Carnegie Mellon Symposia on Cognition (1 ed.). Psychology Press. ISBN 978-0-8058-3276-1. Oyama, S. (1976). "A sensitive period ... The critical period hypothesis is derived from the concept of a critical period in the biological sciences, which refers to a ... have strong critical periods and cannot be acquired after the end of the critical period. The theory has often been extended to ... 1995). The age factor in second language acquisition : a critical look at the critical period hypothesis. Clevedon [England]: ...
... and Critical period hypothesis. Language acquisition has been studied from the perspective of developmental psychology and ... "Critical periods in language acquisition and language attrition" (PDF).. *^ Penfield, Wilder (1959). Speech and Brain- ... A Critical Period in Humans".. *^ Curtiss, Susan (1977). Genie: a psycholinguistic study of a modern-day "wild child". Boston: ... Assuming that children are exposed to language during the critical period,[62] it is almost never missed by cognitively normal ...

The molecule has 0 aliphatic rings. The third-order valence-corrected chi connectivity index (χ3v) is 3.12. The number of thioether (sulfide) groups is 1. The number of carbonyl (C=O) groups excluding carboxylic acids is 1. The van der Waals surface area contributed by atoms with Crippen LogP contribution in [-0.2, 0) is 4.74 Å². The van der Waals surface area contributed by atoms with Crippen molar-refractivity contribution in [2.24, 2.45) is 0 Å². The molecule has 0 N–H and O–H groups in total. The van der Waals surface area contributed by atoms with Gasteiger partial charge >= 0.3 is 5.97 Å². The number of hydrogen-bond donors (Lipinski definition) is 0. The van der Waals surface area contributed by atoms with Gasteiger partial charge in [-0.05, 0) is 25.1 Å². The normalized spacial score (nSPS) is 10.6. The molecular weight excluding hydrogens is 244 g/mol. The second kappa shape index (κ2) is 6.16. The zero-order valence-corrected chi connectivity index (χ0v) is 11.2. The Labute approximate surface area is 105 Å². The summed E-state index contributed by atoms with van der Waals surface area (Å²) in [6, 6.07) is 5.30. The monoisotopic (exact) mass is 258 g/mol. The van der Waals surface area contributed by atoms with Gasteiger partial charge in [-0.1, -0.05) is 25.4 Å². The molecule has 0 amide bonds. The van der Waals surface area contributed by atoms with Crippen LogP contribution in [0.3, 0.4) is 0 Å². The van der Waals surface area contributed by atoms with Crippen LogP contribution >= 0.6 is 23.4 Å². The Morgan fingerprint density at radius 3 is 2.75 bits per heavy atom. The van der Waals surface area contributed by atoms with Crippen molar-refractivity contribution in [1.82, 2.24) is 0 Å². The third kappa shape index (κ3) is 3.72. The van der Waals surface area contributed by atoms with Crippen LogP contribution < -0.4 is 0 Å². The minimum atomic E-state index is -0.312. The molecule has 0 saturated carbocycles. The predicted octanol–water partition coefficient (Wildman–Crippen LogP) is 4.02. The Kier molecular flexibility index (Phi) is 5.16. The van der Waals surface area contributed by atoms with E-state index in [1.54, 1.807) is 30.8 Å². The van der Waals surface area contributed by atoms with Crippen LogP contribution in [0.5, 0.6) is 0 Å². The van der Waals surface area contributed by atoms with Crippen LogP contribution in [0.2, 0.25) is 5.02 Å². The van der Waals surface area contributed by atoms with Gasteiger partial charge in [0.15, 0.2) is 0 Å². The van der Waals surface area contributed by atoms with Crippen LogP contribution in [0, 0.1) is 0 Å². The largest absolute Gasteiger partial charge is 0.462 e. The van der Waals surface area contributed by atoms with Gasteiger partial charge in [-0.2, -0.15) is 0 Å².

... "critical period" for imprinting. The developmental age that Gottlieb measured characterized this "critical period" with an " ... After this he received his Ph.D. in Duke's joint psychology-zoology program, allowing him to further his research on birds. In ... in 1982 he was an Excellence Foundation Professor and Head of the Department of Psychology at the university of North Carolina ... After receiving his bachelor's and master's degrees from the University of Miami, he received his Ph.D. in the psychology - ...
They also were both interested in psychology and the relation between individual personalities and cultural patterns, and in ... but which also during the early period was of an erotic character.[17][18][19][20] Both Benedict and Mead wanted to dislodge ... though Doi is highly critical of Benedict's concept that Japan has a 'shame' culture, whose emphasis is on how one's moral ... During this time period stories were circulating that going to college led girls to become childless and never be married. ...